OHSU President Gets $350,000 Annual Boost to Retirement While Seeking Cost Cuts Elsewhere

Dr. Danny Jacobs makes a base salary of $1.64 million.

OHSU President Danny Jacobs (Kristyna Wentz-Graff/OHSU/Kristyna Wentz-Graff)

Last month, leaders at Oregon Health & Science University asked all department administrators to cut costs to fight price inflation in pay and supplies. They sent around a byzantine “Strategic Allignment Tool” (sic), a 13-tab spreadsheet, to help administrators find costs to cut.

“This is about strategy, not indiscriminate cuts,” OHSU said in an accompanying PowerPoint obtained by WW.

One person isn’t being asked to sacrifice: OHSU president Danny Jacobs. On the contrary, he got a raise. As part of a two-year contract extension pushed through by board chair Wayne Monfries last year, Jacobs will get an extra $350,000 a year put into his retirement account starting July 1, according to documents provided to WW via a public records request. That’s atop the annual $161,000 he was already slated to receive. Jacobs’ base salary is $1.64 million.

Monfries, a former Nike executive who no longer lives in Oregon, alone approved the retirement boost for Jacobs, OHSU spokeswoman Sara Hottman said in an email. The rest of the board was “socialized” on it, meaning they got a briefing and gave feedback, Hottman said.

Compared with other university leaders in the state, Jacobs is doing quite well for himself. University of Oregon president John Karl Scholz will make $747,000 in the fiscal year starting July 1, up from $725,000 this year, university documents show. He’ll get $150,000 for retirement, the same amount as this year. Oregon State University president Jayathi Murthy earns a base salary of $747,300 and gets $58,300 for supplemental retirement.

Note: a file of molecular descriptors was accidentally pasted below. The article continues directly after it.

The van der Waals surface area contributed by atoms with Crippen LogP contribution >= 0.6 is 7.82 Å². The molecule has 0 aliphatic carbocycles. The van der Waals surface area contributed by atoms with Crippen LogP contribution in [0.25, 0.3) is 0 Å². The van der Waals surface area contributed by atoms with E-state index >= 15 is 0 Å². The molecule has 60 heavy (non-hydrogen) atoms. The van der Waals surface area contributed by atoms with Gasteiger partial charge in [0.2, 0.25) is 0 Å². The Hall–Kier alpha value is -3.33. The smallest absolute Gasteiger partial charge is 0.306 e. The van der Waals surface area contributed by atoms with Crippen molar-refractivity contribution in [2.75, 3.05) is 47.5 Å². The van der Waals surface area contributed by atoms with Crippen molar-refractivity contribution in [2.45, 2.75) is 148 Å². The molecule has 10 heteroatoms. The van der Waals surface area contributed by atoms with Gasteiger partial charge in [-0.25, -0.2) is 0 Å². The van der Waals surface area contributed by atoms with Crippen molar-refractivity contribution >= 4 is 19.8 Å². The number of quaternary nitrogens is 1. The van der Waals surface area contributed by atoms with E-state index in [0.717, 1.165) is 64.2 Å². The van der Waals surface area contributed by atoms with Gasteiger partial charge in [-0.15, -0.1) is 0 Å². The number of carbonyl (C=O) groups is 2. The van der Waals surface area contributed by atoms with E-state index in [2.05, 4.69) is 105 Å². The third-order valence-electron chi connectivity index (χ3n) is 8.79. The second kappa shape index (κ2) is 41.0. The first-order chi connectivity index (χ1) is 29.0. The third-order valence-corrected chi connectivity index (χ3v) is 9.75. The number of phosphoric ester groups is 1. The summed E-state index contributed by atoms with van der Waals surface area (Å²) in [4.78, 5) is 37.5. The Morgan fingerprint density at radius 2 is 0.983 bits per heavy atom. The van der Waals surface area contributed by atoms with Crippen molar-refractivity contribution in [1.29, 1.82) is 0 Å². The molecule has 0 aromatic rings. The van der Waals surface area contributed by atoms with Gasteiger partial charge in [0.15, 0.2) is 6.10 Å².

Regardless of those comparisons, Jacobs’ salary was “below market for several years,” Hottman said.

Dr. Jeff Jensen, vice chair of research in obstetrics and gynecology, and one of few public critics of OHSU’s leadership, said Jacobs’ raise seemed odd, given OHSU’s struggles.

“Socrates taught us that philosophers rule reluctantly and for the good of the community, and tyrants rule for greed,” Jensen said. “I suspect that sums it up.”

OHSU is asking its department leaders to cut costs right now because not-for-profit hospitals are “mired in an ongoing ‘labor-demic’ with significant staff shortages, intense wage pressure, and heightened inflation,” the PowerPoint says.

As evidence, OHSU cited results for the first two months of the calendar year. Revenue rose by $338 million to $3.304 billion, but expenses climbed by much more—$435 million—to $3.337 billion, leaving an operating loss of $33 million.

“This is not about money,” OHSU said in the PowerPoint. “It is about patients, scientists, clinicians, students, and our state.”

The belt-tightening comes just six months after Jacobs handed out $15 million in “President’s Recognition Awards” to nonunion employees. The bonuses weren’t tied to performance. Recipients had to be employees in good standing at the time.

Jacobs discussed the cost-cutting audit on a video call with staff this week. “Like other premier academic health centers around the country, we are in the midst of challenging times like never experienced in the past 60 years or so,” Jacobs said on the call, according to a transcript.

OHSU administrators are struggling with the cost-cutting spreadsheet, says a person familiar with it. Leaders are asked to identify expenses that “directly contribute to the company’s unique competitive advantage,” then determine what is “essential for basic operational viability in the industry” and identify “costs that are necessary to just keep the business operational.” Expenses that don’t fit those categories are to be highlighted for possible elimination.

“Success depends on alignment with the future, not investments based on old assumptions,” the PowerPoint says. “We’ve got this; but we need your help and expertise to do it right.”

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